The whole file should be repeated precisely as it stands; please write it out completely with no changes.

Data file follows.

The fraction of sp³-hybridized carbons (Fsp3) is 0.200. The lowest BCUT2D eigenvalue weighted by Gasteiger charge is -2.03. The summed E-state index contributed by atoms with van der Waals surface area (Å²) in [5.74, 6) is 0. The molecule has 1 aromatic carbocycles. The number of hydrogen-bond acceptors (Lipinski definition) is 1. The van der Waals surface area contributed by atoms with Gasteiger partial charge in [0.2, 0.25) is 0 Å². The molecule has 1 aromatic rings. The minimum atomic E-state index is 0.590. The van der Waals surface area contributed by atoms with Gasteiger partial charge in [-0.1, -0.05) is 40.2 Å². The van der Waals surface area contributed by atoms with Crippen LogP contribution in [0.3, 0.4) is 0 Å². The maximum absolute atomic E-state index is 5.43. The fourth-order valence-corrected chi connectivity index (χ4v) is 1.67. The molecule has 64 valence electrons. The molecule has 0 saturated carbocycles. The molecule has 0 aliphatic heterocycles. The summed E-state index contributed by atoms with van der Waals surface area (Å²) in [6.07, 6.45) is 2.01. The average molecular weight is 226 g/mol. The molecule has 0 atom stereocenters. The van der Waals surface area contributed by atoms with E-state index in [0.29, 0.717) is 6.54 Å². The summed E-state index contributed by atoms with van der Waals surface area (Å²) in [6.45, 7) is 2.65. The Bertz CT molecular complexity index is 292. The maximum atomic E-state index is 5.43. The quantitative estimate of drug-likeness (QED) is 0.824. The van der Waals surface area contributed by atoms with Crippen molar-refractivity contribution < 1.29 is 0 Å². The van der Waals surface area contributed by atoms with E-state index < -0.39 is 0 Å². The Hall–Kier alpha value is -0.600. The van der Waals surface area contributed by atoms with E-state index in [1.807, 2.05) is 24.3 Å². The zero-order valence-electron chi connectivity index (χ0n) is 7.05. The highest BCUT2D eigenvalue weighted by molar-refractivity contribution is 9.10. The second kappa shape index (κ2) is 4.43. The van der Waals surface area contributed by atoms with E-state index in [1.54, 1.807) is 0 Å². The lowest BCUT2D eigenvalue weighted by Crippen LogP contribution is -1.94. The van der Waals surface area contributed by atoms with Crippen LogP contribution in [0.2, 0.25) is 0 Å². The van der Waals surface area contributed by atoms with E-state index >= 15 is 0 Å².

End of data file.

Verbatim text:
The fraction of sp³-hybridized carbons (Fsp3) is 0.200. The lowest BCUT2D eigenvalue weighted by Gasteiger charge is -2.03. The summed E-state index contributed by atoms with van der Waals surface area (Å²) in [5.74, 6) is 0. The molecule has 1 aromatic carbocycles. The number of hydrogen-bond acceptors (Lipinski definition) is 1. The van der Waals surface area contributed by atoms with Gasteiger partial charge in [0.2, 0.25) is 0 Å². The molecule has 1 aromatic rings. The minimum atomic E-state index is 0.590. The van der Waals surface area contributed by atoms with Gasteiger partial charge in [-0.1, -0.05) is 40.2 Å². The van der Waals surface area contributed by atoms with Crippen LogP contribution in [0.3, 0.4) is 0 Å². The maximum absolute atomic E-state index is 5.43. The fourth-order valence-corrected chi connectivity index (χ4v) is 1.67. The molecule has 64 valence electrons. The molecule has 0 saturated carbocycles. The molecule has 0 aliphatic heterocycles. The summed E-state index contributed by atoms with van der Waals surface area (Å²) in [6.07, 6.45) is 2.01. The average molecular weight is 226 g/mol. The molecule has 0 atom stereocenters. The van der Waals surface area contributed by atoms with E-state index in [0.29, 0.717) is 6.54 Å². The summed E-state index contributed by atoms with van der Waals surface area (Å²) in [6.45, 7) is 2.65. The Bertz CT molecular complexity index is 292. The maximum atomic E-state index is 5.43. The quantitative estimate of drug-likeness (QED) is 0.824. The van der Waals surface area contributed by atoms with Crippen molar-refractivity contribution < 1.29 is 0 Å². The van der Waals surface area contributed by atoms with E-state index < -0.39 is 0 Å². The Hall–Kier alpha value is -0.600. The van der Waals surface area contributed by atoms with E-state index in [1.807, 2.05) is 24.3 Å². The zero-order valence-electron chi connectivity index (χ0n) is 7.05. The highest BCUT2D eigenvalue weighted by molar-refractivity contribution is 9.10. The second kappa shape index (κ2) is 4.43. The van der Waals surface area contributed by atoms with E-state index in [1.54, 1.807) is 0 Å². The lowest BCUT2D eigenvalue weighted by Crippen LogP contribution is -1.94. The van der Waals surface area contributed by atoms with Crippen LogP contribution in [0.2, 0.25) is 0 Å². The van der Waals surface area contributed by atoms with E-state index >= 15 is 0 Å².